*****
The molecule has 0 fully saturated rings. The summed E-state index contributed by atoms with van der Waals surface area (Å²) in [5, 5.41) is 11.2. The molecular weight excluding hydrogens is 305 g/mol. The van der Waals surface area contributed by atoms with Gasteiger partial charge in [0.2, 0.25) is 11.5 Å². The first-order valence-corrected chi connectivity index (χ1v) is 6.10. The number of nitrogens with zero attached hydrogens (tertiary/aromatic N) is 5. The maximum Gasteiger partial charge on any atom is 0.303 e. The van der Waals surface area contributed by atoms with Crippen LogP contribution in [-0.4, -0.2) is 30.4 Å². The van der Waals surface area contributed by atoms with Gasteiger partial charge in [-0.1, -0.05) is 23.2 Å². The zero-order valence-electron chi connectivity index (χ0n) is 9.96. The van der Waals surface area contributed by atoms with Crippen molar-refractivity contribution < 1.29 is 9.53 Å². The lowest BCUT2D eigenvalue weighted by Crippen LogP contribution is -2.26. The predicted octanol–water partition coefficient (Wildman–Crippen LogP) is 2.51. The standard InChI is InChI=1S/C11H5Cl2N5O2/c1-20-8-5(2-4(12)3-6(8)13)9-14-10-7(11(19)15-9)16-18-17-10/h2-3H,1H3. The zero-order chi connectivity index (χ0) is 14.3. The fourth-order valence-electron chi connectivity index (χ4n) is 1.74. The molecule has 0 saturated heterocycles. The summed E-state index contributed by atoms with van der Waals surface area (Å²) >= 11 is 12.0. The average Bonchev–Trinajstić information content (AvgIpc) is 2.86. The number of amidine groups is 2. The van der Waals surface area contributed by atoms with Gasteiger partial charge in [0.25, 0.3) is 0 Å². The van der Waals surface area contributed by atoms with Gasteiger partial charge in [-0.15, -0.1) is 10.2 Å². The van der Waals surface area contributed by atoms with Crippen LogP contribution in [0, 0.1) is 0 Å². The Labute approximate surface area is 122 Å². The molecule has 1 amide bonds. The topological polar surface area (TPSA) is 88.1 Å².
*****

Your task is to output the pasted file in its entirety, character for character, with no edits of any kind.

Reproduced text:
The molecule has 0 fully saturated rings. The summed E-state index contributed by atoms with van der Waals surface area (Å²) in [5, 5.41) is 11.2. The molecular weight excluding hydrogens is 305 g/mol. The van der Waals surface area contributed by atoms with Gasteiger partial charge in [0.2, 0.25) is 11.5 Å². The first-order valence-corrected chi connectivity index (χ1v) is 6.10. The number of nitrogens with zero attached hydrogens (tertiary/aromatic N) is 5. The maximum Gasteiger partial charge on any atom is 0.303 e. The van der Waals surface area contributed by atoms with Crippen LogP contribution in [-0.4, -0.2) is 30.4 Å². The van der Waals surface area contributed by atoms with Gasteiger partial charge in [-0.1, -0.05) is 23.2 Å². The zero-order valence-electron chi connectivity index (χ0n) is 9.96. The van der Waals surface area contributed by atoms with Crippen molar-refractivity contribution < 1.29 is 9.53 Å². The lowest BCUT2D eigenvalue weighted by Crippen LogP contribution is -2.26. The predicted octanol–water partition coefficient (Wildman–Crippen LogP) is 2.51. The standard InChI is InChI=1S/C11H5Cl2N5O2/c1-20-8-5(2-4(12)3-6(8)13)9-14-10-7(11(19)15-9)16-18-17-10/h2-3H,1H3. The zero-order chi connectivity index (χ0) is 14.3. The fourth-order valence-electron chi connectivity index (χ4n) is 1.74. The molecule has 0 saturated heterocycles. The summed E-state index contributed by atoms with van der Waals surface area (Å²) >= 11 is 12.0. The average Bonchev–Trinajstić information content (AvgIpc) is 2.86. The number of amidine groups is 2. The van der Waals surface area contributed by atoms with Gasteiger partial charge in [0.25, 0.3) is 0 Å². The van der Waals surface area contributed by atoms with Gasteiger partial charge in [-0.15, -0.1) is 10.2 Å². The van der Waals surface area contributed by atoms with Crippen LogP contribution in [0, 0.1) is 0 Å². The Labute approximate surface area is 122 Å². The molecule has 1 amide bonds. The topological polar surface area (TPSA) is 88.1 Å².